Why 4K is not always the best?

Do you really need 4K Security Cameras?

The Pros and Cons.

While higher resolution is in general terms a good thing, Ultra-HD cameras may be far from ideal in many surveillance applications. Most people assume that higher resolution is a means for higher quality image. While this can be true, it often isn’t the reality in security applications, as resolution is not the single factor determining image or video quality. Lens quality, processor engine, encoding, decoding, display quality, wide dynamic range, and most importantly the application or environment being recorded, all contribute to the quality of the image. Then there is the cost, of not only the cameras, but more importantly storage requirements.

Let’s start with listing the key advantages of 4K technology:

Ultra HD Images – the higher the resolution the more/further you can see, the more detail you have in the image and the higher you can zoom without getting into the “blur zone”. There is just so many more pixels!

Colour Representation – 4K devices capture a wider colour palette (millions not thousands or hundreds of colours) than their HD or lower counterparts, hence the colours are more accurate which is important in many security applications.

16:19 Aspect Ratio – Captures a wider scene than cameras that record in narrower ratios. This means you theoretically require less cameras to cover the same area.

Disadvantages of 4K video cameras:

Cost – the good ones are not cheap. For the cost of a decent 4K camera you may be able to get 2-3 cameras with lower resolution. Then there is the cost of the increased bandwidth and storage requirements (roughly 4 times more than HD). If the application requires 24-hour recording in a busy environment, the storage needs will be spectacular. You will also need quality 4K 24/7 rated monitors to take advantage of additional pixels and colour.

Lower Light Sensitivity and Dynamic Range – the smaller the pixel the more-light they require to be activated. The same can be said for 4K camera performance in direct light where it needs to capture a mix of very light and much darker areas.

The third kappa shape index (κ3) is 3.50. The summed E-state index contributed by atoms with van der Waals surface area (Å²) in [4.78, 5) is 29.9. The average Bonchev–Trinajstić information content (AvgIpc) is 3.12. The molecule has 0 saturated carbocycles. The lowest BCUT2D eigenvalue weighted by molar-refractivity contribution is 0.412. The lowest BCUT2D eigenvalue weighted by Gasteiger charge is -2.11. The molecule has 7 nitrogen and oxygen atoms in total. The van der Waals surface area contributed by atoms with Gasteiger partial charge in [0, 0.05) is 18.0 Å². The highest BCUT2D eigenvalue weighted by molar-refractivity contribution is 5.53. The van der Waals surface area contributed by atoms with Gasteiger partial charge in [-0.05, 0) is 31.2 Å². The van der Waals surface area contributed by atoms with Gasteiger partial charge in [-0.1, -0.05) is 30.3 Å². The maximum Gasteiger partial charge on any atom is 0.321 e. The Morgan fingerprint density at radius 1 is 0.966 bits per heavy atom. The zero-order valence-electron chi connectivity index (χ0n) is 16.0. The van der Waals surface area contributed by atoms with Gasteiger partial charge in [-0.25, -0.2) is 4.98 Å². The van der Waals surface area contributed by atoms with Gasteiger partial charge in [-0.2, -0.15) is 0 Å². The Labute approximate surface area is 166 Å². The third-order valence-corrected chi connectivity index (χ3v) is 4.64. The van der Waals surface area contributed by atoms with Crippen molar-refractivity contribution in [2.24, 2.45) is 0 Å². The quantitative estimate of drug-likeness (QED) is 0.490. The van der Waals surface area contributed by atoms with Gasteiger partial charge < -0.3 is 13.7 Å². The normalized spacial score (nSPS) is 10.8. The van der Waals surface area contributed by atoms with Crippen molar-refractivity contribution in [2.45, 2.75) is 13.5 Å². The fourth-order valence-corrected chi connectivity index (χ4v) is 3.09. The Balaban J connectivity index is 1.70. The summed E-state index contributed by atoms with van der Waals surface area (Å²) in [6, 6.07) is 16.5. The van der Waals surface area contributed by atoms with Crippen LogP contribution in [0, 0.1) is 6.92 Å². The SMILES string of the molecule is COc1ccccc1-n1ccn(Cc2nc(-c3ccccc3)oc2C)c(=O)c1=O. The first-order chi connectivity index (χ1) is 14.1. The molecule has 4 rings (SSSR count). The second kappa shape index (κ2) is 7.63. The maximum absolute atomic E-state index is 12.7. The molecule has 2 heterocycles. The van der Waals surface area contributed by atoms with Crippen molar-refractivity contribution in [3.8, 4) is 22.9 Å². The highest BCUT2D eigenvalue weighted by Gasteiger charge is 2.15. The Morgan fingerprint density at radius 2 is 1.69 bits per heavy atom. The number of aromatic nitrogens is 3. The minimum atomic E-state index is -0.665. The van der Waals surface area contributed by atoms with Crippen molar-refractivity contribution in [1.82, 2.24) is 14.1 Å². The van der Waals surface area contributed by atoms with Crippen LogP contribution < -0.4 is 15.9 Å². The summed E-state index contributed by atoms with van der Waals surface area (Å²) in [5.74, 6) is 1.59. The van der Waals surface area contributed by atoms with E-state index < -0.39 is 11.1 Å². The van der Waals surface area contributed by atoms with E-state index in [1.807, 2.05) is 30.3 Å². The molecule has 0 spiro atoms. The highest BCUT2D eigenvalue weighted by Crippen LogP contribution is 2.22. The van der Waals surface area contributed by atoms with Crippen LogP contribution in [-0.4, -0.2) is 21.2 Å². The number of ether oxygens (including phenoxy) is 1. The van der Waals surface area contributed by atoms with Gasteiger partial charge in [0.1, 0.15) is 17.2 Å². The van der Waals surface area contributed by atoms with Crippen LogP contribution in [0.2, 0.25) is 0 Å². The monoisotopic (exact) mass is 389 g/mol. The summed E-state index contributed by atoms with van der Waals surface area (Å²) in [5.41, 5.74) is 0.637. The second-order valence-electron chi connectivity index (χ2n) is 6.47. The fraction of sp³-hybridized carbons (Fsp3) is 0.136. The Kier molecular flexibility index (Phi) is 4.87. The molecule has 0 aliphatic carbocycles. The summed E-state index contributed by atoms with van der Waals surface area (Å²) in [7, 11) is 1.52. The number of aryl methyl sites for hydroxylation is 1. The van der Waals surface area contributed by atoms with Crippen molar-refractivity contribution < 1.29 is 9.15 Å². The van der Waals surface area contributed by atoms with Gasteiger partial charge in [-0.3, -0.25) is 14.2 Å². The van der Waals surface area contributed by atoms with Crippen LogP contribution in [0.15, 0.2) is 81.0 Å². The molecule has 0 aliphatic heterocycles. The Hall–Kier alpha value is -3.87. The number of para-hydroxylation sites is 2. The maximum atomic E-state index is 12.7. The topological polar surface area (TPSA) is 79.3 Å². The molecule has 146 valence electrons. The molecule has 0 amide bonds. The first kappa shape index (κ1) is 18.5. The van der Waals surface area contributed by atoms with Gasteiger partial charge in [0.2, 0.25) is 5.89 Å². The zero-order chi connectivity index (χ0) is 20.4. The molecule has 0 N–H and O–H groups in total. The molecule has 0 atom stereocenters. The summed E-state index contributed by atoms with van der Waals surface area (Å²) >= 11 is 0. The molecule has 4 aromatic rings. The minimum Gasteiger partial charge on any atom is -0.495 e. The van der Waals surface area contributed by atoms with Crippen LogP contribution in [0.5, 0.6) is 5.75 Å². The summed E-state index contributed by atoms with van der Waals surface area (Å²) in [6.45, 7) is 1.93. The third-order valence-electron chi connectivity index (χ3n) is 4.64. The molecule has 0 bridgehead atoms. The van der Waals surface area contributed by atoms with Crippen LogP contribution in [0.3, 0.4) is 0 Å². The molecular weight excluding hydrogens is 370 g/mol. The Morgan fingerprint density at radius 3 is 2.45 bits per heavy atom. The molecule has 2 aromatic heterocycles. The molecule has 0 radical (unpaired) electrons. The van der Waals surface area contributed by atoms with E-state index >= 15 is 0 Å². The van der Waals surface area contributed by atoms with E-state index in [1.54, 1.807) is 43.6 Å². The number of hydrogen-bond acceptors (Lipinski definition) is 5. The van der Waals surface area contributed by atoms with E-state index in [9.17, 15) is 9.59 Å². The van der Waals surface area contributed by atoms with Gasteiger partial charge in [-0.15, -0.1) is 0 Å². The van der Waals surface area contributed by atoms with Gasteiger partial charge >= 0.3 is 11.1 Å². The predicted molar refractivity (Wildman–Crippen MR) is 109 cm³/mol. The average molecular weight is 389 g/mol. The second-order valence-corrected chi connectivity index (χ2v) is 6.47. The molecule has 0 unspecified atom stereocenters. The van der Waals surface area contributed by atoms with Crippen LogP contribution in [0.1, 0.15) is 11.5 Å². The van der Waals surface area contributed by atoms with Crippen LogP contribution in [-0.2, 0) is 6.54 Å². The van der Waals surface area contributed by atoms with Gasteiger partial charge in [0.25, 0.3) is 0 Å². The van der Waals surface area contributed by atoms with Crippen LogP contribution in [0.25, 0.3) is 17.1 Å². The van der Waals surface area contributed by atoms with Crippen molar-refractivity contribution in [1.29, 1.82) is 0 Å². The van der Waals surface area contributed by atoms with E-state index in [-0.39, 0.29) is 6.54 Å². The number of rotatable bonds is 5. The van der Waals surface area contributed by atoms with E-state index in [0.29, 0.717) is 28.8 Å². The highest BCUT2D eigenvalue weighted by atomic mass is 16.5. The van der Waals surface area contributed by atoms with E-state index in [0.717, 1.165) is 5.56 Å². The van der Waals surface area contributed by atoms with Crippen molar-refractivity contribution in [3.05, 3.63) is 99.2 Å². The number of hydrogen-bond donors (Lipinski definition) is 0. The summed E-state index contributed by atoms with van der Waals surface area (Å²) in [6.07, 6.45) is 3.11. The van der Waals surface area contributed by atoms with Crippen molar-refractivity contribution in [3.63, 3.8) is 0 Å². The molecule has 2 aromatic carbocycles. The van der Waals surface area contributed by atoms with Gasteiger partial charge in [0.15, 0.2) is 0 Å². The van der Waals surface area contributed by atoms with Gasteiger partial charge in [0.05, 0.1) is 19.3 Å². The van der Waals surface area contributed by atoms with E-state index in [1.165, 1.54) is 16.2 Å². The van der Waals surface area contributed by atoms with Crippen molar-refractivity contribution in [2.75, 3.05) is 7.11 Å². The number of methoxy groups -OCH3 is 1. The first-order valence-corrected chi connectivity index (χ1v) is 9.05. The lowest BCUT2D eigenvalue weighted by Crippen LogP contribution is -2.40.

Susceptible to motion blur – especially in lower light scenarios. 4K cameras produce more motion blur then their lower resolution counterparts. This is especially true if the movement is close to the camera.


Ideal Applications:

  • Large Retail (department stores)
  • Airport, Sea Port, Bus and Rail Terminals
  • Stadiums and Entertainment Venues
  • Exhibition Halls and Warehouses
  • Car Parks

Stay Away from These Scenarios:

  • Low light
  • Lots of movement close to the camera
  • Scene with wide dynamic ranges


In Summary

While in well-lit scenarios, and for many indoor (and some outdoor) large-area applications, there is no doubt that a 4K camera will provide greater area and detail, colour and clarity, a big chunk of surveillance applications will not require much more than a 4MP camera. We are not against 4K cameras. Far from it. They have some excellent advantages and when used in the right circumstances, they will beat their HD counterparts pants down. All we are saying is that unlike the current consumer hype and industry advertising, 4K cameras are not required for every job.

Last Words

Be aware of inexpensive cameras that carry the 4K mark. Firstly, not all chips and processors are the same. Secondly, the lens quality and the frame rates required for quality Ultra HD images are substantial. Inexpensive 4K cameras do not have either. Lastly, do not pick cameras based on data sheet specifications alone. Not many say how the specifications were measured, by what standard, at what distance and so on. The only way you will know which camera is better is by seeing it in action side by side. We are very happy to do live demos and shoot outs, both 4K or plain HD. And we will not push a 4K camera when it is not suitable nor required for the application at hand.



Controlware Australia Pty Ltd
Unit 13, 77 Newton Rd, Wetherill ParkNSW Australia, 2164

© 2024 Controlware AU